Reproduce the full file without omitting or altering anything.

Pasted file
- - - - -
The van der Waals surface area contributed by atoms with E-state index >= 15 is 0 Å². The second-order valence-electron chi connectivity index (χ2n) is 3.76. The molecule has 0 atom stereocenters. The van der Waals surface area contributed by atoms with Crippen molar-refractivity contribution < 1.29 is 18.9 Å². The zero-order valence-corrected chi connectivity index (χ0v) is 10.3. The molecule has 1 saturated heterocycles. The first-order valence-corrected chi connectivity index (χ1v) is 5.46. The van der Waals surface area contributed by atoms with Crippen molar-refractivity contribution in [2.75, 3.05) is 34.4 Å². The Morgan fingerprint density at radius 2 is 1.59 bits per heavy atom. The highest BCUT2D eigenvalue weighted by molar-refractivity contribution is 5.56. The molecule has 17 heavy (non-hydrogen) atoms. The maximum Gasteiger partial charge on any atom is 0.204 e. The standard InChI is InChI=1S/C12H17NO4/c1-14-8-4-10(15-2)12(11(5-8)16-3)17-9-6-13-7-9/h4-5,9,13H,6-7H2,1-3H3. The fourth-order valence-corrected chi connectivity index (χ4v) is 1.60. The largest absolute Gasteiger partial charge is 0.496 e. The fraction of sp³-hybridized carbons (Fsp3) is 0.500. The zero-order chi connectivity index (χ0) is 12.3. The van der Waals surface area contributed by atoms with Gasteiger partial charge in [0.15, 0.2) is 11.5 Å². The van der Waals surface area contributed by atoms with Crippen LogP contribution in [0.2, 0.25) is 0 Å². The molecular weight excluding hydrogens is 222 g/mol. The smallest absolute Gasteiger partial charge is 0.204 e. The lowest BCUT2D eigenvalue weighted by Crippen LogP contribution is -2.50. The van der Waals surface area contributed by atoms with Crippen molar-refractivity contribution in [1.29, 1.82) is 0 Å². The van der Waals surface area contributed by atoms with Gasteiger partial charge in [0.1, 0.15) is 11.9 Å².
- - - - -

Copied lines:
The van der Waals surface area contributed by atoms with E-state index >= 15 is 0 Å². The second-order valence-electron chi connectivity index (χ2n) is 3.76. The molecule has 0 atom stereocenters. The van der Waals surface area contributed by atoms with Crippen molar-refractivity contribution < 1.29 is 18.9 Å². The zero-order valence-corrected chi connectivity index (χ0v) is 10.3. The molecule has 1 saturated heterocycles. The first-order valence-corrected chi connectivity index (χ1v) is 5.46. The van der Waals surface area contributed by atoms with Crippen molar-refractivity contribution in [2.75, 3.05) is 34.4 Å². The Morgan fingerprint density at radius 2 is 1.59 bits per heavy atom. The highest BCUT2D eigenvalue weighted by molar-refractivity contribution is 5.56. The molecule has 17 heavy (non-hydrogen) atoms. The maximum Gasteiger partial charge on any atom is 0.204 e. The standard InChI is InChI=1S/C12H17NO4/c1-14-8-4-10(15-2)12(11(5-8)16-3)17-9-6-13-7-9/h4-5,9,13H,6-7H2,1-3H3. The fourth-order valence-corrected chi connectivity index (χ4v) is 1.60. The largest absolute Gasteiger partial charge is 0.496 e. The fraction of sp³-hybridized carbons (Fsp3) is 0.500. The zero-order chi connectivity index (χ0) is 12.3. The van der Waals surface area contributed by atoms with Gasteiger partial charge in [0.15, 0.2) is 11.5 Å². The van der Waals surface area contributed by atoms with Crippen LogP contribution in [0.2, 0.25) is 0 Å². The molecular weight excluding hydrogens is 222 g/mol. The smallest absolute Gasteiger partial charge is 0.204 e. The lowest BCUT2D eigenvalue weighted by Crippen LogP contribution is -2.50. The van der Waals surface area contributed by atoms with Crippen molar-refractivity contribution in [1.29, 1.82) is 0 Å². The van der Waals surface area contributed by atoms with Gasteiger partial charge in [0.1, 0.15) is 11.9 Å².